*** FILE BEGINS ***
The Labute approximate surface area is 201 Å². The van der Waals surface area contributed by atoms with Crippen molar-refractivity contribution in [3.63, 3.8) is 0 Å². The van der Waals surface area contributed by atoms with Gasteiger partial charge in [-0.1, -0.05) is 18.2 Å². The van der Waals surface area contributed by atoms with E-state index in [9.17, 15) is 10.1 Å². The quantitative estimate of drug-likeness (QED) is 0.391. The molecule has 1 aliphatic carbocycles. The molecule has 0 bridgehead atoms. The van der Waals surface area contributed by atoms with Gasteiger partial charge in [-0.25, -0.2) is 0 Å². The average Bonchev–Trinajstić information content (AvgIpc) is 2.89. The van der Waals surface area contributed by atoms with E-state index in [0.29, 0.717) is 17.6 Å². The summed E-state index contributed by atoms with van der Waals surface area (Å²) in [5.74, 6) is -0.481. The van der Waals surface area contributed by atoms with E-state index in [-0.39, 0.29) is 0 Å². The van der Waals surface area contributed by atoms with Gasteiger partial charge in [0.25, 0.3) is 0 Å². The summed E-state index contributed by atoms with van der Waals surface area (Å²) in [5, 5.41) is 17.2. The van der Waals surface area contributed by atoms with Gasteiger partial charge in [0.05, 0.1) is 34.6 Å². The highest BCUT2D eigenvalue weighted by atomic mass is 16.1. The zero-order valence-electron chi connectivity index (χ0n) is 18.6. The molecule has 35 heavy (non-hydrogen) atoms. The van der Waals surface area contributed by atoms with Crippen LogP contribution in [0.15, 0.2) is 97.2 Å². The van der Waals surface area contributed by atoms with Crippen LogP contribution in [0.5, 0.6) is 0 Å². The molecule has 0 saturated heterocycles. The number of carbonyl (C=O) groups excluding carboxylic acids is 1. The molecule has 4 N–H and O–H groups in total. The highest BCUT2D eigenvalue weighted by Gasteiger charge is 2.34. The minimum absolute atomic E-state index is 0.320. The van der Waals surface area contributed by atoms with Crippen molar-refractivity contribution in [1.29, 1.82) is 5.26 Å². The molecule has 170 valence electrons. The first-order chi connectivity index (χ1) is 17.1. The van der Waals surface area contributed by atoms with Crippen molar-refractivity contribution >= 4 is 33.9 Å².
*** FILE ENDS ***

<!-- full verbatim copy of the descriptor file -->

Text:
The Labute approximate surface area is 201 Å². The van der Waals surface area contributed by atoms with Crippen molar-refractivity contribution in [3.63, 3.8) is 0 Å². The van der Waals surface area contributed by atoms with Gasteiger partial charge in [-0.1, -0.05) is 18.2 Å². The van der Waals surface area contributed by atoms with E-state index in [9.17, 15) is 10.1 Å². The quantitative estimate of drug-likeness (QED) is 0.391. The molecule has 1 aliphatic carbocycles. The molecule has 0 bridgehead atoms. The van der Waals surface area contributed by atoms with Gasteiger partial charge in [-0.25, -0.2) is 0 Å². The average Bonchev–Trinajstić information content (AvgIpc) is 2.89. The van der Waals surface area contributed by atoms with E-state index in [0.29, 0.717) is 17.6 Å². The summed E-state index contributed by atoms with van der Waals surface area (Å²) in [5.74, 6) is -0.481. The van der Waals surface area contributed by atoms with E-state index in [-0.39, 0.29) is 0 Å². The van der Waals surface area contributed by atoms with Gasteiger partial charge in [0.25, 0.3) is 0 Å². The summed E-state index contributed by atoms with van der Waals surface area (Å²) in [5, 5.41) is 17.2. The van der Waals surface area contributed by atoms with Gasteiger partial charge in [0.05, 0.1) is 34.6 Å². The highest BCUT2D eigenvalue weighted by atomic mass is 16.1. The zero-order valence-electron chi connectivity index (χ0n) is 18.6. The molecule has 35 heavy (non-hydrogen) atoms. The van der Waals surface area contributed by atoms with Crippen LogP contribution in [0.15, 0.2) is 97.2 Å². The van der Waals surface area contributed by atoms with Crippen LogP contribution in [0.5, 0.6) is 0 Å². The molecule has 0 saturated heterocycles. The number of carbonyl (C=O) groups excluding carboxylic acids is 1. The molecule has 4 N–H and O–H groups in total. The highest BCUT2D eigenvalue weighted by Gasteiger charge is 2.34. The minimum absolute atomic E-state index is 0.320. The van der Waals surface area contributed by atoms with Crippen molar-refractivity contribution in [1.29, 1.82) is 5.26 Å². The molecule has 170 valence electrons. The first-order chi connectivity index (χ1) is 17.1. The van der Waals surface area contributed by atoms with Crippen molar-refractivity contribution >= 4 is 33.9 Å².